JOANNA Cherry QC, MP, with impeccable timing, has called for Scotland to establish a “black heritage centre” (No room for complacency in quest for racial equality, July 9). I made a similar suggestion about 10 years ago in a letter to your sister paper The Herald that the old sugar warehouses in Greenock should be turned into a Scotland And Its Atlantic History Centre that would provide a genuine, frank and honest narrative of the less than honourable role that too many Scots played in African enslavement in the Caribbean as well as America.

Now such a centre must do more. The black experience must not be restricted to the near genocide of chattel slavery. The centre should celebrate the substantial achievements of African cultures both historically and currently in the diaspora. Enslavement must not be allowed to define the African experience.

Yet this idea of a centre of and for “black culture” would need to address, and indeed evaluate, the wider role of Scotsmen (and it was almost all men) in the exploitation of the African and indeed of all the peoples of the empire. (Please note, I do not refer to “Scotland’s role” for as a subordinate participant within the Union after 1707 Scotland had no statal responsibility for the often atrocious actions against native populations in Canada, Australia, New Zealand and the Indian sub-continent as well as in sub-Saharian Africa. However prior to 1707 is very different matter.)

This centre would also need to include Scottish emigration both “transported” prisoners, as well as the Highland Clearances with its narrative of injustice. For without diluting the focus on the African experience, there is a dire need to re-examine the peculiar dialectical Scottish experience as crude exploiter of the “other native” while being the exploited native. Professor Tom Devine has opened many an eye in his erudite writing on Scottish imperialism, for the truth must be told, now.

As we seek to build a new future free from our subordinate constitutional status, we must at the same time seek to bring a fresh understanding and honest acknowledgement of our own imperialist past.

Thom Cross


I COULD not disagree more strongly with Kathleen Nutt’s article (Scotland should consider black heritage centre, July 9). Given the present political climate, all that such a centre would become would be a target for graffiti artists and vandals. Let us not forget that very recently the statue of Robert the Bruce in Bannockburn was defaced.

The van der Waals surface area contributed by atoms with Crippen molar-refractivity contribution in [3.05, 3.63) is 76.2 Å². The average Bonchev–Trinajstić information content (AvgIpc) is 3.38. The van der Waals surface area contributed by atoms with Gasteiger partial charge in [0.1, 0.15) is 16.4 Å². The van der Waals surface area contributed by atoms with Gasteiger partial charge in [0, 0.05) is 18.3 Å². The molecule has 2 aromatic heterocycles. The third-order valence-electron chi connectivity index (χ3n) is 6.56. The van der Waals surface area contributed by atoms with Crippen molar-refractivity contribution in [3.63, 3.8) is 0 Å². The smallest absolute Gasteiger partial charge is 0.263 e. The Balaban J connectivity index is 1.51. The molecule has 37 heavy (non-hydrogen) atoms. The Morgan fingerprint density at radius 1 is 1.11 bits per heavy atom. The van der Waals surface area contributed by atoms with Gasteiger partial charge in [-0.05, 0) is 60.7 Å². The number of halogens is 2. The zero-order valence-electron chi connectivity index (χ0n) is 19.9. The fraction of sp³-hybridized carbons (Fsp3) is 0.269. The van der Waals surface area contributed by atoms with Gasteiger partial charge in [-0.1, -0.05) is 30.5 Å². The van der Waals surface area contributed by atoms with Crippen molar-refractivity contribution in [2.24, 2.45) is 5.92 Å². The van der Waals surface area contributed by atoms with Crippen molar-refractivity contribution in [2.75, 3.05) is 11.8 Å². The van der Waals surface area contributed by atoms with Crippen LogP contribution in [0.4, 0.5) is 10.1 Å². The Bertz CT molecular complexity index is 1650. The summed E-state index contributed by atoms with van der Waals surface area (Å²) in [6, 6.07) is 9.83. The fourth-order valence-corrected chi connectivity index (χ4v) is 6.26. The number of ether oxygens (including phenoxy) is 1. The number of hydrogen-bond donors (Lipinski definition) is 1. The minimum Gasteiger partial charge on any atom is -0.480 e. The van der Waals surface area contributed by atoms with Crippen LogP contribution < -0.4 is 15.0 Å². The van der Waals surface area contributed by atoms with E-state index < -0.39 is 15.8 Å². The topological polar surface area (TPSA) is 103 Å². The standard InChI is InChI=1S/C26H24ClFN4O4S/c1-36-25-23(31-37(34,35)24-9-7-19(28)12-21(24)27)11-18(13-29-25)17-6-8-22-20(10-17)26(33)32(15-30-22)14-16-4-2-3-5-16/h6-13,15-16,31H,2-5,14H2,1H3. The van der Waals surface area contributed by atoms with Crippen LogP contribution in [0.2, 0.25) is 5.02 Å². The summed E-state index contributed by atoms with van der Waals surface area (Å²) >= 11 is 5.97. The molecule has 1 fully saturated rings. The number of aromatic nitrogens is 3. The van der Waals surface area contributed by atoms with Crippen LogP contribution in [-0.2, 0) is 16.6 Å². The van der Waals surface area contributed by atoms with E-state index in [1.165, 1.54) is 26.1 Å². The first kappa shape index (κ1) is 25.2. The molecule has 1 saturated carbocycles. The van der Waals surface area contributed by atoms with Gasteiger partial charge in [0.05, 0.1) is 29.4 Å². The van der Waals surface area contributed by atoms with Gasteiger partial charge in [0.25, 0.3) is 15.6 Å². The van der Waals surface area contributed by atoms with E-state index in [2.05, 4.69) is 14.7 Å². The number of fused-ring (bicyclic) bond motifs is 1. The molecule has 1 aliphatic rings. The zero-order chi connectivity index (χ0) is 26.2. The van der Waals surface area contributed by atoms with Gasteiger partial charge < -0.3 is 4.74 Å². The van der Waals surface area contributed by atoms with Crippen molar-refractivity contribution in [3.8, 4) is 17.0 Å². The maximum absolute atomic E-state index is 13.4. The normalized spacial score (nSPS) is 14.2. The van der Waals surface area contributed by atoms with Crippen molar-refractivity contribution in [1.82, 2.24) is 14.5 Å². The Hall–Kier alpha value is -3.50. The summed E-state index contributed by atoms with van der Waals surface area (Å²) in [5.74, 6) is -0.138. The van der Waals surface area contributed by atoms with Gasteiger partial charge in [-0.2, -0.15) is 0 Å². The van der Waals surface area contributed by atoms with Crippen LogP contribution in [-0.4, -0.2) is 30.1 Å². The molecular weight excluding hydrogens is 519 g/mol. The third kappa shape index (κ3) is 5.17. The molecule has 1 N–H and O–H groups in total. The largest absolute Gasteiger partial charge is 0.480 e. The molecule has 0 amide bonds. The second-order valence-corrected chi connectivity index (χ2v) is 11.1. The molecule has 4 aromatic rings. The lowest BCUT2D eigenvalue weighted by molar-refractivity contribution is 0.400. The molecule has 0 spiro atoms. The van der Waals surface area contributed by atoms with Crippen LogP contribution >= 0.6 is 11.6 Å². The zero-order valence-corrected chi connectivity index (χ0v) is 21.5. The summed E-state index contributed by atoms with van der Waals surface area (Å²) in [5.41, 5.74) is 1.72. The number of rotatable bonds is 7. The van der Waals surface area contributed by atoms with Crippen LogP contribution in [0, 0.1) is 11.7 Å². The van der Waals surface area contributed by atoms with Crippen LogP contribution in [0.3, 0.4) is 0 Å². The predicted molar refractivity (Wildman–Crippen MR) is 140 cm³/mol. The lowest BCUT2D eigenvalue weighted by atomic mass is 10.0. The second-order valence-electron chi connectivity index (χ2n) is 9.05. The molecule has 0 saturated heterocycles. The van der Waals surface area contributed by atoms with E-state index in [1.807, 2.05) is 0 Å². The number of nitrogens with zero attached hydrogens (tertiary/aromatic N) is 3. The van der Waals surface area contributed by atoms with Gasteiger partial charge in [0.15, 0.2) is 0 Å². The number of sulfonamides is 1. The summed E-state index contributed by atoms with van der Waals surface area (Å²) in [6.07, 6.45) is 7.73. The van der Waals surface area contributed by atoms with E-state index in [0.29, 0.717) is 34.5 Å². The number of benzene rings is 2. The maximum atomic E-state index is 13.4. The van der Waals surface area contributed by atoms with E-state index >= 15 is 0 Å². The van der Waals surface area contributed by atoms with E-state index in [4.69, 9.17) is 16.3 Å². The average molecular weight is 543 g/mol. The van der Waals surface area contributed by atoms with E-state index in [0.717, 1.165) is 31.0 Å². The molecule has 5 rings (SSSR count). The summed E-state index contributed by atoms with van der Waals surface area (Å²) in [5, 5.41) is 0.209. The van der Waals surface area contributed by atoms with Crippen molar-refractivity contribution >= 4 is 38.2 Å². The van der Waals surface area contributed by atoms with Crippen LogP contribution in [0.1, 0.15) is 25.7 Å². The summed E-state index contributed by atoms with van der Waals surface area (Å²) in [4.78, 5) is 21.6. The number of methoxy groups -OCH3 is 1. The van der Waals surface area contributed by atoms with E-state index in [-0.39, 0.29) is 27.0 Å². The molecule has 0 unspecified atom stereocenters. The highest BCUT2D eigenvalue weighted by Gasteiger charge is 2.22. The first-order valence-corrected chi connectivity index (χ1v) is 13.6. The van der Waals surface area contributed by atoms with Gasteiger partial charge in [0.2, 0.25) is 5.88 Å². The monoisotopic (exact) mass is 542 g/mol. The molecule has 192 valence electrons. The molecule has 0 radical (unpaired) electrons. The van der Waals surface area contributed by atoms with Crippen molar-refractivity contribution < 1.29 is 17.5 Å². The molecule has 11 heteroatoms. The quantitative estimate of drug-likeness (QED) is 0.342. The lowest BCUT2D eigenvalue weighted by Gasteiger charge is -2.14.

If money exists to create a black heritage centre, then would it not be much better spent helping to develop the education systems in African countries? One of the most upsetting TV adverts is the one depicting African children having to drink dirty water because they have no choice. I wonder if any of these children are from countries whose governments receive UK Government “aid” in the form of armaments. How many millions of litres of clean drinking water would be the equivalent of one fighter plane?

If Scotland decides to provide aid to African countries, than what better way than to work with the governments of these countries to develop their indigenous education and health services?

This could be achieved by offering additional scholarships to Africans to come to study in Scotland. In addition, they could have the opportunity to obtain a period of professional and/or industrial experience. To achieve this, industry and the professions would need to be involved and if this is to be a truly a Scottish initiative, then why not leave room for a contribution from crowdfunding?

Scotland’s universities and industries have a proud history of participating in these types of initiatives, but alas it is not widely publicised.

I would suggest that such an initiative would be forward-looking and would help both the up-and-coming and future generations of Africans to develop, whereas a black heritage centre would be focusing on the past.

Thomas L Inglis